Chirp

Elon’s buying Twitter for $44B, and now the world’s richest man will own the world’s most influential platform

Tuesday, April 26, 2022 by Robinhood Snacks |
The bird app’s going private (Nikolas Kokovlis/NurPhoto via Getty Images)

The bird app’s going private (Nikolas Kokovlis/NurPhoto via Getty Images)

He really did it… Elon bought Twitter. Yesterday Twitter agreed to sell itself to Elon Musk for $44B after weeks of intrigue. A recap: three long weeks ago Elon outed himself as Twitter’s biggest shareholder and (briefly) joined its board. Then he tried to take over, prompting the board to use a poison pill to try to stop him. It didn’t work…

  • Money talks: Elon’s offer was 38% higher than Twitter’s pre-Musk value. So once Elon got $13B from Morgan Stanley and other banks, $12.5B from loans against Tesla stock, and put up the rest in cash, the board changed its tune.
  • It’s a pricey purchase, even for the world’s richest guy. Elon’s $21B personal investment is one-fifth of his net worth.
  • The deal, unanimously approved by Twitter’s board, is expected to close this year, pending regulatory approval.

The internet’s town square… is about to get Elon-ified. After loudly criticizing Twitter for suppressing free speech, he has hinted at making changes to the platform:

  • Fewer ads: Elon wants to reduce Twitter’s reliance on ads, which make up 90% of revenue, by prioritizing subscriptions.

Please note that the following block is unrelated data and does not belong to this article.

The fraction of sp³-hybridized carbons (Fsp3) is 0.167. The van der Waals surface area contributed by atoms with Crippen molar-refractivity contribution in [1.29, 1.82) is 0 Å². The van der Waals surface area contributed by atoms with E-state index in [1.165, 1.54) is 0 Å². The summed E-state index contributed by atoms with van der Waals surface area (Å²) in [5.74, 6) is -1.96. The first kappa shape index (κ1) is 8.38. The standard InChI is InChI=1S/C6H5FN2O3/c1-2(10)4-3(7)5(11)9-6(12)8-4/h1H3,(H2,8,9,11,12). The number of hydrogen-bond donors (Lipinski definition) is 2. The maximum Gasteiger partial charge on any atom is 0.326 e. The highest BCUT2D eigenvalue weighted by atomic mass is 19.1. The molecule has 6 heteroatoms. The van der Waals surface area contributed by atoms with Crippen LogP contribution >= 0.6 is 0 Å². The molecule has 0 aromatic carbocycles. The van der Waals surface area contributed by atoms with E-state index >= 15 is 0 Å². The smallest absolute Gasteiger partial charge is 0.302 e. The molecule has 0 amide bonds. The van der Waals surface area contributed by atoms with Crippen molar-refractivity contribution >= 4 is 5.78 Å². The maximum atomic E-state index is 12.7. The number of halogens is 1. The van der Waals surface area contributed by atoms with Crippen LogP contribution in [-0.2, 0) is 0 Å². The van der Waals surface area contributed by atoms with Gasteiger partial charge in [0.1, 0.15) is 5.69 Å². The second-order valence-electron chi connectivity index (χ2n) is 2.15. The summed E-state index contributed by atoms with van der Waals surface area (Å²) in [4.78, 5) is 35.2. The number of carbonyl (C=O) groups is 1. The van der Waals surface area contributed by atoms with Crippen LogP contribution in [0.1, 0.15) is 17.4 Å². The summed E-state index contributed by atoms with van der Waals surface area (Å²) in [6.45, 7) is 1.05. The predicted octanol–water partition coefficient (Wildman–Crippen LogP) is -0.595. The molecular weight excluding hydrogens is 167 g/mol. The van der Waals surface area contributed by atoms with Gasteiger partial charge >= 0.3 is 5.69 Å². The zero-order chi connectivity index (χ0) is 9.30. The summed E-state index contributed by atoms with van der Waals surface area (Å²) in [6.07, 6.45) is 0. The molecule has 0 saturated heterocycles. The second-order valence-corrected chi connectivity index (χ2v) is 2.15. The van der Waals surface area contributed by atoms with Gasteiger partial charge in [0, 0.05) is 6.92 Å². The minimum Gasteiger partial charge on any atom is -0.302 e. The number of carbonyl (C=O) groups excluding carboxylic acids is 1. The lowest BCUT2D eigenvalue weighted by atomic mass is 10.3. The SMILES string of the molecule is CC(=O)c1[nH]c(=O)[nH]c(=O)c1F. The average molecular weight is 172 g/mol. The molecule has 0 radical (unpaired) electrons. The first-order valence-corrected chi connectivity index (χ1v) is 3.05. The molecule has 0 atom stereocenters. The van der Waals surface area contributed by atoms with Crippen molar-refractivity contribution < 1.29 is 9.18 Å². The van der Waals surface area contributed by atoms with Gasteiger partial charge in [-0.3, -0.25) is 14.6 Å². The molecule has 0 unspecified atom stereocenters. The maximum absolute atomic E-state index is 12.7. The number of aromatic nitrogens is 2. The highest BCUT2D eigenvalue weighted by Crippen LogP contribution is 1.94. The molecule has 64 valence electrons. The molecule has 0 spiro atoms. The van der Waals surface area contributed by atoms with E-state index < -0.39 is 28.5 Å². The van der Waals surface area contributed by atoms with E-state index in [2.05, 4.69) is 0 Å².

• Less moderation: He wants to change current moderation policies to promote free speech, which could frustrate advertisers.
  • Clearer algos: Elon plans to open-source Twitter’s algorithm to show users how posts reach their timelines and reduce bots.
THE TAKEAWAY

The Technoking is a famously hands-on tycoon… He’s less interested in reputation and more interested in influence. Twitter doesn’t have TikTok’s user base or The New York Times’ cachet, but it has outsized influence because it's used by everyone from US presidents to Kim K. So while some billionaires pay for prestige (see: Jeff Bezos buying The Washington Post), Elon pays for primacy: he wants to be at the center of the issues that interest him. First it was accelerating the green transition with Tesla, then colonizing other planets with SpaceX, then “solving” traffic with The Boring Company — and now “saving” free speech with Twitter.